Which photographers have influenced you the most throughout your career? I’ll break this down into two areas: those who inspired me and my love of photography and those who inspired me to be a better photographer.
In the first camp is Ross Halfin and Keith Mulligan. Many of your readers many not know who they are but as teenager I spent hours staring at BMX and (Heavy) Metal magazines and it was always their images that meant the most to me. To this day, when I see one of their old photos I am taken right back to those emotions and the inspiration for wanting to shoot those same photos myself.
Now to the second part and those who really helped give me the confidence to be a better photographer. Gary Perkin, Sven Martin, and Shawn Spomer all had a part to play in what I am today. As a new kid on the scene they supported me, helped me, pushed me, gave me friendship, and overall showed me the light (pun very intended). I cannot thank them enough and they will always be dear to me - even if I am taking the piss out of them with little internet videos!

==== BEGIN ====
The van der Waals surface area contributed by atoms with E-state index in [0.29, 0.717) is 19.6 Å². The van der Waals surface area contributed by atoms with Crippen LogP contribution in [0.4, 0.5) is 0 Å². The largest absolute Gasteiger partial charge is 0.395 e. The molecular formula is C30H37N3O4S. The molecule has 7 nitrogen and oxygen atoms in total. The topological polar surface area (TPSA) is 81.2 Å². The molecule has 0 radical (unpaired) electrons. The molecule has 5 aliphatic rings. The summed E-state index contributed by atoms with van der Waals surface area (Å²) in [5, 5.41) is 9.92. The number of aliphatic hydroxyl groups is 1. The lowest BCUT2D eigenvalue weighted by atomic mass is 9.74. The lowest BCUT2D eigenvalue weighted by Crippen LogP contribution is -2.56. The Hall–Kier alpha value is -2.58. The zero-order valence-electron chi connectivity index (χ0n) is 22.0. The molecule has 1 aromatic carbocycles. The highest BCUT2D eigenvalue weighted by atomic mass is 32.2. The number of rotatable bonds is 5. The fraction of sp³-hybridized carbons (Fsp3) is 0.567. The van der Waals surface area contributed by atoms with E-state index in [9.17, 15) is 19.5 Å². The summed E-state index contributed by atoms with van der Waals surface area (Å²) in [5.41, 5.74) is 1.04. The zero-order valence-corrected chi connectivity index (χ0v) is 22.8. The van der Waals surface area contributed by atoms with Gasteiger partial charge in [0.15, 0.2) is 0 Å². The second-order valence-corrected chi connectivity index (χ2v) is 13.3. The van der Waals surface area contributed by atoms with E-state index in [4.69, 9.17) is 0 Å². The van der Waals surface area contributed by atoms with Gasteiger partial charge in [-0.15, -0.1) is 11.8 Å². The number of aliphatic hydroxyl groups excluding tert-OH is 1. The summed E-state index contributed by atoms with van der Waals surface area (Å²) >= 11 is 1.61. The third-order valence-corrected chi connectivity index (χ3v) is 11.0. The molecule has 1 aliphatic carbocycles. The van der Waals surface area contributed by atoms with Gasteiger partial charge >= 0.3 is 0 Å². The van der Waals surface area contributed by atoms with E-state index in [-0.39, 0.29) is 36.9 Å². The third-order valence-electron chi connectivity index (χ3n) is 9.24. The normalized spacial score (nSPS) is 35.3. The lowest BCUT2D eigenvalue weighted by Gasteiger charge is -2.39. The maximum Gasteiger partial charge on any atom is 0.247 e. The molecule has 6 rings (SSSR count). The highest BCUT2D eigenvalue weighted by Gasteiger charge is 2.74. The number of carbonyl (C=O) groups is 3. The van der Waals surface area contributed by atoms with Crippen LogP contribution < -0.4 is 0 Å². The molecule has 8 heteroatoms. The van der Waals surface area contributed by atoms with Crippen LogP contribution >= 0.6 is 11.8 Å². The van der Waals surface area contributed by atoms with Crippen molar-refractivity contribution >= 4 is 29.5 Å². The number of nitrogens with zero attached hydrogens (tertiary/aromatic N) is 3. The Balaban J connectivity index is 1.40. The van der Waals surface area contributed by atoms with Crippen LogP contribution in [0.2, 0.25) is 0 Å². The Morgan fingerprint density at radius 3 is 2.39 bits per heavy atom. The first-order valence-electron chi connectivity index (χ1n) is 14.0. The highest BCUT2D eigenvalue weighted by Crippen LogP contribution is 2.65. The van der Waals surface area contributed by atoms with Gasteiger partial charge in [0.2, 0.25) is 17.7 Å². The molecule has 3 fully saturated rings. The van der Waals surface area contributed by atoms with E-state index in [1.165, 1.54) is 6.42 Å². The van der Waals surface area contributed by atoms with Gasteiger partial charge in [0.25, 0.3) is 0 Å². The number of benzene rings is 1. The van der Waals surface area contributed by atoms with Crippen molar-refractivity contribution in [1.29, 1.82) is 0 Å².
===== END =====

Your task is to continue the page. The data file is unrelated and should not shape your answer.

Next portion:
Who’s photography is exciting you the most at the moment? At the moment, probably Adrian Marcoux. He’s stepping outside the MTB photography box a little and his images are less boring to me. In a world of too many killer images on Instagram it’s the images that speak a little differently that get my attention at the moment.
As a rider do you find it easier to frame a photo? For sure, having an understanding of the sport helps to identify what “action” should be shot and timing - but the same will be for any sport. I don’t have a deep understanding of rock climbing, as an example, so I probably couldn’t shoot it as well a someone who’s part of the sport.